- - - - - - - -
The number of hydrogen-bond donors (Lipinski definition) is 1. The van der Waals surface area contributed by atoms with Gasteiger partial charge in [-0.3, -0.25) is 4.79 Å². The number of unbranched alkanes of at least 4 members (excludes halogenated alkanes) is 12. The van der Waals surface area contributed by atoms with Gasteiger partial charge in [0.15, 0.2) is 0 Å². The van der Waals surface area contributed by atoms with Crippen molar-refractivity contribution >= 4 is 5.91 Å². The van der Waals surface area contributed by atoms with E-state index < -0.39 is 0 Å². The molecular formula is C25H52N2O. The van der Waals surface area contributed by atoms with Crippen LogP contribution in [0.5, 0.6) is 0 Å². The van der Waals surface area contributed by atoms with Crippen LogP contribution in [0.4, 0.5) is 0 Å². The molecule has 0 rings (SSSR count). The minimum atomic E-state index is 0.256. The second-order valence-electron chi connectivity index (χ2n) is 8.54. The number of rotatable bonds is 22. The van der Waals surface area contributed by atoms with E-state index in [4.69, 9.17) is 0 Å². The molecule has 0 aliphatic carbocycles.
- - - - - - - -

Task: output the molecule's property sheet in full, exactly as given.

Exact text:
The number of hydrogen-bond donors (Lipinski definition) is 1. The van der Waals surface area contributed by atoms with Gasteiger partial charge in [-0.3, -0.25) is 4.79 Å². The number of unbranched alkanes of at least 4 members (excludes halogenated alkanes) is 12. The van der Waals surface area contributed by atoms with Gasteiger partial charge in [0.15, 0.2) is 0 Å². The van der Waals surface area contributed by atoms with Crippen molar-refractivity contribution >= 4 is 5.91 Å². The van der Waals surface area contributed by atoms with E-state index < -0.39 is 0 Å². The molecular formula is C25H52N2O. The van der Waals surface area contributed by atoms with Crippen LogP contribution in [0.5, 0.6) is 0 Å². The van der Waals surface area contributed by atoms with Crippen LogP contribution in [0.4, 0.5) is 0 Å². The molecule has 0 rings (SSSR count). The minimum atomic E-state index is 0.256. The second-order valence-electron chi connectivity index (χ2n) is 8.54. The number of rotatable bonds is 22. The van der Waals surface area contributed by atoms with E-state index in [4.69, 9.17) is 0 Å². The molecule has 0 aliphatic carbocycles.